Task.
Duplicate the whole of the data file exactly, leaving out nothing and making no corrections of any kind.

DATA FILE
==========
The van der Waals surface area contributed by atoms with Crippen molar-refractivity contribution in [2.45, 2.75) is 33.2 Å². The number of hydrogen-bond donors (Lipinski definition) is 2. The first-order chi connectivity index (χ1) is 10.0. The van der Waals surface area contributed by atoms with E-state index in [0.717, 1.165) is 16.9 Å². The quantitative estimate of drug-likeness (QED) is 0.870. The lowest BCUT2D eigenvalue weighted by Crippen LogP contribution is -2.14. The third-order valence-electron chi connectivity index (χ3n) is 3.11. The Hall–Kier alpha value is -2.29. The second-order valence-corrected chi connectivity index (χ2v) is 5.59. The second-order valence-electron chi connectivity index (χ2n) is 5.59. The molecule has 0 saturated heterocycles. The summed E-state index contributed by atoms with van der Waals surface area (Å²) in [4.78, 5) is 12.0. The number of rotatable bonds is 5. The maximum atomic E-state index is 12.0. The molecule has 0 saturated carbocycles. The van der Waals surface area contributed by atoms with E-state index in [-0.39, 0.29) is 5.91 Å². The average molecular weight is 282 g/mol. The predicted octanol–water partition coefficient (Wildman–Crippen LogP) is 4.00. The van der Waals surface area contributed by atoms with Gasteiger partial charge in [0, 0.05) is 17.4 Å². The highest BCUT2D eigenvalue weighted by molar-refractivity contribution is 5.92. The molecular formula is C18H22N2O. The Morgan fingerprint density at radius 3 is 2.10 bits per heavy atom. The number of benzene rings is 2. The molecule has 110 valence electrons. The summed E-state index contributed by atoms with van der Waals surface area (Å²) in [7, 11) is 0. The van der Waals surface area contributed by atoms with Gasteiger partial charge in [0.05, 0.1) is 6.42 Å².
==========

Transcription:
The van der Waals surface area contributed by atoms with Crippen molar-refractivity contribution in [2.45, 2.75) is 33.2 Å². The number of hydrogen-bond donors (Lipinski definition) is 2. The first-order chi connectivity index (χ1) is 10.0. The van der Waals surface area contributed by atoms with E-state index in [0.717, 1.165) is 16.9 Å². The quantitative estimate of drug-likeness (QED) is 0.870. The lowest BCUT2D eigenvalue weighted by Crippen LogP contribution is -2.14. The third-order valence-electron chi connectivity index (χ3n) is 3.11. The Hall–Kier alpha value is -2.29. The second-order valence-corrected chi connectivity index (χ2v) is 5.59. The second-order valence-electron chi connectivity index (χ2n) is 5.59. The molecule has 0 saturated heterocycles. The summed E-state index contributed by atoms with van der Waals surface area (Å²) in [4.78, 5) is 12.0. The number of rotatable bonds is 5. The maximum atomic E-state index is 12.0. The molecule has 0 saturated carbocycles. The van der Waals surface area contributed by atoms with E-state index in [-0.39, 0.29) is 5.91 Å². The average molecular weight is 282 g/mol. The predicted octanol–water partition coefficient (Wildman–Crippen LogP) is 4.00. The van der Waals surface area contributed by atoms with Gasteiger partial charge in [0, 0.05) is 17.4 Å². The highest BCUT2D eigenvalue weighted by molar-refractivity contribution is 5.92. The molecular formula is C18H22N2O. The Morgan fingerprint density at radius 3 is 2.10 bits per heavy atom. The number of benzene rings is 2. The molecule has 110 valence electrons. The summed E-state index contributed by atoms with van der Waals surface area (Å²) in [7, 11) is 0. The van der Waals surface area contributed by atoms with Gasteiger partial charge in [0.05, 0.1) is 6.42 Å².